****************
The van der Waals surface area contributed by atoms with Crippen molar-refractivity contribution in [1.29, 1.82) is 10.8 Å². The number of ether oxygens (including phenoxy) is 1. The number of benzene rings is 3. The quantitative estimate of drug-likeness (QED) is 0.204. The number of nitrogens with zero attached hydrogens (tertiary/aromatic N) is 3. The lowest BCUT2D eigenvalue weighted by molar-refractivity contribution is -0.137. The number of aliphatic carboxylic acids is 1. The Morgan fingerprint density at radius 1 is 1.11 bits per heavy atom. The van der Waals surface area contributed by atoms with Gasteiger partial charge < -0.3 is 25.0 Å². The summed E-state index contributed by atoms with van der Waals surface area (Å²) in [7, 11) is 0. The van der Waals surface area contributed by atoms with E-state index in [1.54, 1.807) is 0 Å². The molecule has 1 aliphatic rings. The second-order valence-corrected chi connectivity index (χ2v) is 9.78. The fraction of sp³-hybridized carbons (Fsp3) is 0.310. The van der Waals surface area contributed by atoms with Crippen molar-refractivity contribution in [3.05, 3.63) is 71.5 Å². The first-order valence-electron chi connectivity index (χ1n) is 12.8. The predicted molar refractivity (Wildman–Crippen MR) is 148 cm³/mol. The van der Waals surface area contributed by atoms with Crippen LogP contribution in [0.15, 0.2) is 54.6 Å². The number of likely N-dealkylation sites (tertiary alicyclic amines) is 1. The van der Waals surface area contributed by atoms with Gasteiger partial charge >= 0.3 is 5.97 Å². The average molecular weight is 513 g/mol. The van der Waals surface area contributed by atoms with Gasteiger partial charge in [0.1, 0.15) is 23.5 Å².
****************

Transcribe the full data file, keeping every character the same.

The van der Waals surface area contributed by atoms with Crippen molar-refractivity contribution in [1.29, 1.82) is 10.8 Å². The number of ether oxygens (including phenoxy) is 1. The number of benzene rings is 3. The quantitative estimate of drug-likeness (QED) is 0.204. The number of nitrogens with zero attached hydrogens (tertiary/aromatic N) is 3. The lowest BCUT2D eigenvalue weighted by molar-refractivity contribution is -0.137. The number of aliphatic carboxylic acids is 1. The Morgan fingerprint density at radius 1 is 1.11 bits per heavy atom. The van der Waals surface area contributed by atoms with Gasteiger partial charge < -0.3 is 25.0 Å². The summed E-state index contributed by atoms with van der Waals surface area (Å²) in [7, 11) is 0. The van der Waals surface area contributed by atoms with E-state index in [1.54, 1.807) is 0 Å². The molecule has 1 aliphatic rings. The second-order valence-corrected chi connectivity index (χ2v) is 9.78. The fraction of sp³-hybridized carbons (Fsp3) is 0.310. The van der Waals surface area contributed by atoms with Crippen molar-refractivity contribution in [3.05, 3.63) is 71.5 Å². The first-order valence-electron chi connectivity index (χ1n) is 12.8. The predicted molar refractivity (Wildman–Crippen MR) is 148 cm³/mol. The van der Waals surface area contributed by atoms with Crippen LogP contribution in [0.15, 0.2) is 54.6 Å². The number of likely N-dealkylation sites (tertiary alicyclic amines) is 1. The van der Waals surface area contributed by atoms with Gasteiger partial charge >= 0.3 is 5.97 Å². The average molecular weight is 513 g/mol. The van der Waals surface area contributed by atoms with Gasteiger partial charge in [0.1, 0.15) is 23.5 Å².